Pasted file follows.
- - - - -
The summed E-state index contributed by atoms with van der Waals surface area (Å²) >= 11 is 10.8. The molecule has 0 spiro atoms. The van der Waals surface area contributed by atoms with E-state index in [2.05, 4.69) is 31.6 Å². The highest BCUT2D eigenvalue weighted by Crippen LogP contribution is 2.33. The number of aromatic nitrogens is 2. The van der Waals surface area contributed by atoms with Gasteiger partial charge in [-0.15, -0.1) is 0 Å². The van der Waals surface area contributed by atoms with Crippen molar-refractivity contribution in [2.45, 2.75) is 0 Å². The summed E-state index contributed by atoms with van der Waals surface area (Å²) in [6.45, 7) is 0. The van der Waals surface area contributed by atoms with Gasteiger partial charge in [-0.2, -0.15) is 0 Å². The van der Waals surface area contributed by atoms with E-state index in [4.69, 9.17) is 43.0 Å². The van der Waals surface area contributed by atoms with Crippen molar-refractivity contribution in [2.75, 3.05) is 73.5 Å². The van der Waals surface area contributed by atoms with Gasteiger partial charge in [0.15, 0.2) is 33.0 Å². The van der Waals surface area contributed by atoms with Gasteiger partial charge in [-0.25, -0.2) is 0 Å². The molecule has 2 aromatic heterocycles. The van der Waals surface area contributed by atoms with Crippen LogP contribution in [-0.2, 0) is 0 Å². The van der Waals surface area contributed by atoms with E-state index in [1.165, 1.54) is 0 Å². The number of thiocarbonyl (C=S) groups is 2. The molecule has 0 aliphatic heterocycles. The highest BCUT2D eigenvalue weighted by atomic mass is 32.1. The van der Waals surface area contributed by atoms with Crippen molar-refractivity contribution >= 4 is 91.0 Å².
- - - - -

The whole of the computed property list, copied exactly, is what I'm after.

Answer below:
The summed E-state index contributed by atoms with van der Waals surface area (Å²) >= 11 is 10.8. The molecule has 0 spiro atoms. The van der Waals surface area contributed by atoms with E-state index in [2.05, 4.69) is 31.6 Å². The highest BCUT2D eigenvalue weighted by Crippen LogP contribution is 2.33. The number of aromatic nitrogens is 2. The van der Waals surface area contributed by atoms with Gasteiger partial charge in [-0.15, -0.1) is 0 Å². The van der Waals surface area contributed by atoms with Crippen molar-refractivity contribution in [2.45, 2.75) is 0 Å². The summed E-state index contributed by atoms with van der Waals surface area (Å²) in [6.45, 7) is 0. The van der Waals surface area contributed by atoms with Gasteiger partial charge in [-0.2, -0.15) is 0 Å². The van der Waals surface area contributed by atoms with E-state index in [4.69, 9.17) is 43.0 Å². The van der Waals surface area contributed by atoms with Crippen molar-refractivity contribution in [2.75, 3.05) is 73.5 Å². The van der Waals surface area contributed by atoms with Gasteiger partial charge in [0.15, 0.2) is 33.0 Å². The van der Waals surface area contributed by atoms with Gasteiger partial charge in [-0.25, -0.2) is 0 Å². The molecule has 2 aromatic heterocycles. The van der Waals surface area contributed by atoms with Crippen LogP contribution in [-0.2, 0) is 0 Å². The van der Waals surface area contributed by atoms with E-state index in [1.165, 1.54) is 0 Å². The number of thiocarbonyl (C=S) groups is 2. The molecule has 0 aliphatic heterocycles. The highest BCUT2D eigenvalue weighted by atomic mass is 32.1. The van der Waals surface area contributed by atoms with Crippen molar-refractivity contribution >= 4 is 91.0 Å².